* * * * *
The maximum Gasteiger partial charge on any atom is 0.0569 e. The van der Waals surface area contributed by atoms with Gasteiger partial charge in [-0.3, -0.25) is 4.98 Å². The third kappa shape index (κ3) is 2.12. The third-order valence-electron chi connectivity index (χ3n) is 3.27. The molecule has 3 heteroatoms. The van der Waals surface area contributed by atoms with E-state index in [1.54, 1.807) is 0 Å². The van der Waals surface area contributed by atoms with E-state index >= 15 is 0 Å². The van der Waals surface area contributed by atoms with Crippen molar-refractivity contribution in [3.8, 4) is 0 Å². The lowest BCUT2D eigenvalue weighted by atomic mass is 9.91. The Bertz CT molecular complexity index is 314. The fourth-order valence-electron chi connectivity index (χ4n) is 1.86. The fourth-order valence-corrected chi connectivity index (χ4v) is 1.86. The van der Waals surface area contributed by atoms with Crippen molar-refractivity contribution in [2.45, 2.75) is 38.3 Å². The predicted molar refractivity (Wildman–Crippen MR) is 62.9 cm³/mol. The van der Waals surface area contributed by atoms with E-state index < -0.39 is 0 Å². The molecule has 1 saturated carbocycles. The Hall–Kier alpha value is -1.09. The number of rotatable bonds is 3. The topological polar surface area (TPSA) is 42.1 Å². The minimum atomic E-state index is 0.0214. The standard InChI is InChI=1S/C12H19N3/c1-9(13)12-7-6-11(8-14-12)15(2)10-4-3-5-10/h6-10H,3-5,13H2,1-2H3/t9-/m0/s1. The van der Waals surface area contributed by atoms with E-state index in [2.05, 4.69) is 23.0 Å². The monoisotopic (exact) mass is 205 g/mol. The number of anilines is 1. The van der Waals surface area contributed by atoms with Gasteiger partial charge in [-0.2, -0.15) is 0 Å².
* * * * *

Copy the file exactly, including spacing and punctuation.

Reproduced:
The maximum Gasteiger partial charge on any atom is 0.0569 e. The van der Waals surface area contributed by atoms with Gasteiger partial charge in [-0.3, -0.25) is 4.98 Å². The third kappa shape index (κ3) is 2.12. The third-order valence-electron chi connectivity index (χ3n) is 3.27. The molecule has 3 heteroatoms. The van der Waals surface area contributed by atoms with E-state index in [1.54, 1.807) is 0 Å². The van der Waals surface area contributed by atoms with E-state index >= 15 is 0 Å². The van der Waals surface area contributed by atoms with Crippen molar-refractivity contribution in [3.8, 4) is 0 Å². The lowest BCUT2D eigenvalue weighted by atomic mass is 9.91. The Bertz CT molecular complexity index is 314. The fourth-order valence-electron chi connectivity index (χ4n) is 1.86. The fourth-order valence-corrected chi connectivity index (χ4v) is 1.86. The van der Waals surface area contributed by atoms with Crippen molar-refractivity contribution in [2.45, 2.75) is 38.3 Å². The predicted molar refractivity (Wildman–Crippen MR) is 62.9 cm³/mol. The van der Waals surface area contributed by atoms with E-state index < -0.39 is 0 Å². The molecule has 1 saturated carbocycles. The Hall–Kier alpha value is -1.09. The number of rotatable bonds is 3. The topological polar surface area (TPSA) is 42.1 Å². The minimum atomic E-state index is 0.0214. The standard InChI is InChI=1S/C12H19N3/c1-9(13)12-7-6-11(8-14-12)15(2)10-4-3-5-10/h6-10H,3-5,13H2,1-2H3/t9-/m0/s1. The van der Waals surface area contributed by atoms with E-state index in [2.05, 4.69) is 23.0 Å². The monoisotopic (exact) mass is 205 g/mol. The number of anilines is 1. The van der Waals surface area contributed by atoms with Gasteiger partial charge in [-0.2, -0.15) is 0 Å².